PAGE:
The Guru, the Bagman and the Sceptic
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From the publisher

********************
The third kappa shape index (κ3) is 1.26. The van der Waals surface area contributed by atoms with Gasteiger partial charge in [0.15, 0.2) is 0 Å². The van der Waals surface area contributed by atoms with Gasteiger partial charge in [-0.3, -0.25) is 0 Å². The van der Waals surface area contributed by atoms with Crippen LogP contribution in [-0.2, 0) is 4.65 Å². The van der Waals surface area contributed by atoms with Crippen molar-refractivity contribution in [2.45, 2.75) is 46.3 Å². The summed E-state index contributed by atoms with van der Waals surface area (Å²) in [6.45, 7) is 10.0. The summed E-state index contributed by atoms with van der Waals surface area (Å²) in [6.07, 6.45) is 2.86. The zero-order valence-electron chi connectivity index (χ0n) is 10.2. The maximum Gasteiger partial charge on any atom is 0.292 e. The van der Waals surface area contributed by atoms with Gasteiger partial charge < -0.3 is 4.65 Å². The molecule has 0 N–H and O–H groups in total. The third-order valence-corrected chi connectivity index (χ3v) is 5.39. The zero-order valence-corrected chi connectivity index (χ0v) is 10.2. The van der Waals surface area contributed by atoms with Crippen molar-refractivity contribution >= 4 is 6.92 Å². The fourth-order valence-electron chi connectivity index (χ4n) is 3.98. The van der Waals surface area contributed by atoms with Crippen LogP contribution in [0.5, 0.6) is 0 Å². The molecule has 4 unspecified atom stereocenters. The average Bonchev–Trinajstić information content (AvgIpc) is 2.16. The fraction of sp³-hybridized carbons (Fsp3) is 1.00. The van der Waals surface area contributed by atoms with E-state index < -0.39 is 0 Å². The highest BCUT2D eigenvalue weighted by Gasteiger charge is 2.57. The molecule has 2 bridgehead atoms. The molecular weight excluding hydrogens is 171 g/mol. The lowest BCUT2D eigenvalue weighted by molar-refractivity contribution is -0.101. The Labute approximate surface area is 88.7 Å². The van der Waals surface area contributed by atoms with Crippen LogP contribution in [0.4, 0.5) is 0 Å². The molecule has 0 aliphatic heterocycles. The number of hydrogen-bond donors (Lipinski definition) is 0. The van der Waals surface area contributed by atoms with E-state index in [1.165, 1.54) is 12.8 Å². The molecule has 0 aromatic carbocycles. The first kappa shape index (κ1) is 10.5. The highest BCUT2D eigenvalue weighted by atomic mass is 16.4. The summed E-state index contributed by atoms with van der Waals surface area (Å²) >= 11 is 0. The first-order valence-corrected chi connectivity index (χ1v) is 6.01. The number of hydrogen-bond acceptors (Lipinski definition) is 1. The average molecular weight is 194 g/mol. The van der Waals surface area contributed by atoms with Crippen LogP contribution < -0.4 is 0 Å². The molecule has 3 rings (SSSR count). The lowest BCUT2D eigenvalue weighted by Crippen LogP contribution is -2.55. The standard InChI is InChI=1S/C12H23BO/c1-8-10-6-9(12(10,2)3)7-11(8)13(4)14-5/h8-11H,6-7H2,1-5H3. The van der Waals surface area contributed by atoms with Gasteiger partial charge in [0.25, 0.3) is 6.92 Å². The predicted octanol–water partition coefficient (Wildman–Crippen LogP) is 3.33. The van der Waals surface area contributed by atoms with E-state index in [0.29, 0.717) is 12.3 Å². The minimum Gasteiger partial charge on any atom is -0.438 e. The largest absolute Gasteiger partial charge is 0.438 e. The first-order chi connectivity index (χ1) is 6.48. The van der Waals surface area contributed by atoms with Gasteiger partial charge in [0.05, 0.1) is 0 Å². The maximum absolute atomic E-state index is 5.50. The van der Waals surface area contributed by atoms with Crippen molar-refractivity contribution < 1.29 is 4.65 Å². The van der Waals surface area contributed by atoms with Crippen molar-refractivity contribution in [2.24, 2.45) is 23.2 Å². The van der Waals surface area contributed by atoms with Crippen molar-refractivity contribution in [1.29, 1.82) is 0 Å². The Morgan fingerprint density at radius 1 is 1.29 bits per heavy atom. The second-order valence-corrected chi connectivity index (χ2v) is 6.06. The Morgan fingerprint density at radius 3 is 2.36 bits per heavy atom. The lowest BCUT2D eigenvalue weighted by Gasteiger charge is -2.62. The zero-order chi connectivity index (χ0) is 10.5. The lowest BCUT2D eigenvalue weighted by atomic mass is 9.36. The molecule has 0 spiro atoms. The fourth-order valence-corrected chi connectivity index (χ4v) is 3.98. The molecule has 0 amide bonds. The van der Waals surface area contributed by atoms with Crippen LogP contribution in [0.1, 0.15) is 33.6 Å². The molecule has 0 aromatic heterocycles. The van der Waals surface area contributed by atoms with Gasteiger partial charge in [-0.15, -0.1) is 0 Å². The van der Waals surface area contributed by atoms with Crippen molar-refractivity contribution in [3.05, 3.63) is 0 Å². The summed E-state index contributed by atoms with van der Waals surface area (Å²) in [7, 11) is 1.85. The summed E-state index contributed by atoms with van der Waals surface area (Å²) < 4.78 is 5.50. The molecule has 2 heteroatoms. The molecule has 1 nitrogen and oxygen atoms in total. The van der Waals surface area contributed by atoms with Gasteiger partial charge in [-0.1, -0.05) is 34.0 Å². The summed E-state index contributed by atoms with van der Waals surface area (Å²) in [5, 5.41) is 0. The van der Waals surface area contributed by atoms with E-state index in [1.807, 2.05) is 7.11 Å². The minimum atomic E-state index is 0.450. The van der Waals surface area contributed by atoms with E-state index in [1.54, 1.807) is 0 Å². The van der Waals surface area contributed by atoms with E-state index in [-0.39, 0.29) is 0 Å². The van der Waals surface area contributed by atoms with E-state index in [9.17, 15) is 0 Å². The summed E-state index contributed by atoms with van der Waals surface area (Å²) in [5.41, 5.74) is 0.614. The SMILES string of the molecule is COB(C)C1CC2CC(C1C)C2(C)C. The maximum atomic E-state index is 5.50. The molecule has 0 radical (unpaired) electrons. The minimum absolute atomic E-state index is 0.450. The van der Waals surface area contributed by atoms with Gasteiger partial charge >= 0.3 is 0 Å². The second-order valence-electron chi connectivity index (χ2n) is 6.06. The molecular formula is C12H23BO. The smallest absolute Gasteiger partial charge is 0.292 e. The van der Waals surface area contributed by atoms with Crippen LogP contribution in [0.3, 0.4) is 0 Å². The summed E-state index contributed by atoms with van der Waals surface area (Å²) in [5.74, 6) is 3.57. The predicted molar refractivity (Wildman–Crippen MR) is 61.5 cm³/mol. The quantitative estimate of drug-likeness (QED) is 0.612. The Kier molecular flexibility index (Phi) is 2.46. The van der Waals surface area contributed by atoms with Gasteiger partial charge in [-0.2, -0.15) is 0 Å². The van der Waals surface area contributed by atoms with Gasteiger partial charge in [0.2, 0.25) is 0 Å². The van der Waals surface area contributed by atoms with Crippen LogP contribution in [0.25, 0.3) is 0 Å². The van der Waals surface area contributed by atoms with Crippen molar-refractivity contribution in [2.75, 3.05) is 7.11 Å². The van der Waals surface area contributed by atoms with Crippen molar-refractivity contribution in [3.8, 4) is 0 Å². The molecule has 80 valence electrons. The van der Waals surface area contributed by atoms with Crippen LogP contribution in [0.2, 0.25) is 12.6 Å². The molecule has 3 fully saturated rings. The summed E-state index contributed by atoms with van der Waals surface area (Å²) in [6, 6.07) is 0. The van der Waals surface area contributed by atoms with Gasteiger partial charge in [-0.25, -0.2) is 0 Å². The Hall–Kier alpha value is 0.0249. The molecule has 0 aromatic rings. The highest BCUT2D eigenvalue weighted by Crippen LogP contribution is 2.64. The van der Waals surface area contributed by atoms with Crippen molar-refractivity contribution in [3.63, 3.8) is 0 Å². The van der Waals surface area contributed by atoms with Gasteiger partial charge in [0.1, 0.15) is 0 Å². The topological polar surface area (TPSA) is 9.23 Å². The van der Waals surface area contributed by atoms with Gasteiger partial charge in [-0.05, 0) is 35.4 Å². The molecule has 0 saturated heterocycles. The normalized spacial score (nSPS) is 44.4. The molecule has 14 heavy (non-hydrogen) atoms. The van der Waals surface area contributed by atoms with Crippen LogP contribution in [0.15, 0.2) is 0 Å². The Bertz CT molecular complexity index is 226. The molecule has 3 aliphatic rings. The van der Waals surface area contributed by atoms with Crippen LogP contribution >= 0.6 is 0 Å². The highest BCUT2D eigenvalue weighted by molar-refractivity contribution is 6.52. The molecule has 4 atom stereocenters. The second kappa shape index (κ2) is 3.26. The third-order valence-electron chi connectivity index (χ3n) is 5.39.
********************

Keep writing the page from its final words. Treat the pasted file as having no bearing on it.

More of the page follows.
A brilliantly witty book about the intertwined lives of psychoanalyst Ernest Jones, surgeon Wilfred Trotter and the guru of psychoanalysis, Sigmund Freud. Ernest Jones was Sigmund Freud's closest associate and most fervent disciple. Clever, self-confident and intensely ambitious, Jones promoted psychoanalysis as a kind of secular religion. It was also an escape for him from a medical career blighted by repeated allegations of sexual abuse. Meanwhile, his intimate friend and brotherin-law Wilfred Trotter - a celebrated surgeon who dramatically saved the life of George V, and who took on Freud as a patient during his London exile - refused to yield to the seductions of the new Freudianism. A quintessentially English figure, Trotter was unimpressed by slick medical careerists, distrusted grand theories and lacked pomposity and self-regard. From the early beginnings of psychoanalysis to the illness of King George in 1928 and the final meeting of Freud and Trotter in 1939, Seamus O'Mahony tells the story of these three figures and their lives with lapidary wit and erudition. This is a book about cultish belief, healthy scepticism and the sexual obsessions of intellectual and bohemian circles in London, Cambridge and Vienna, and doctors in pursuit of wealth and fame. It brings to life a pivotal moment in modern cultural history and reflects on how and why the writings of a failed neurologist from Vienna became so influential.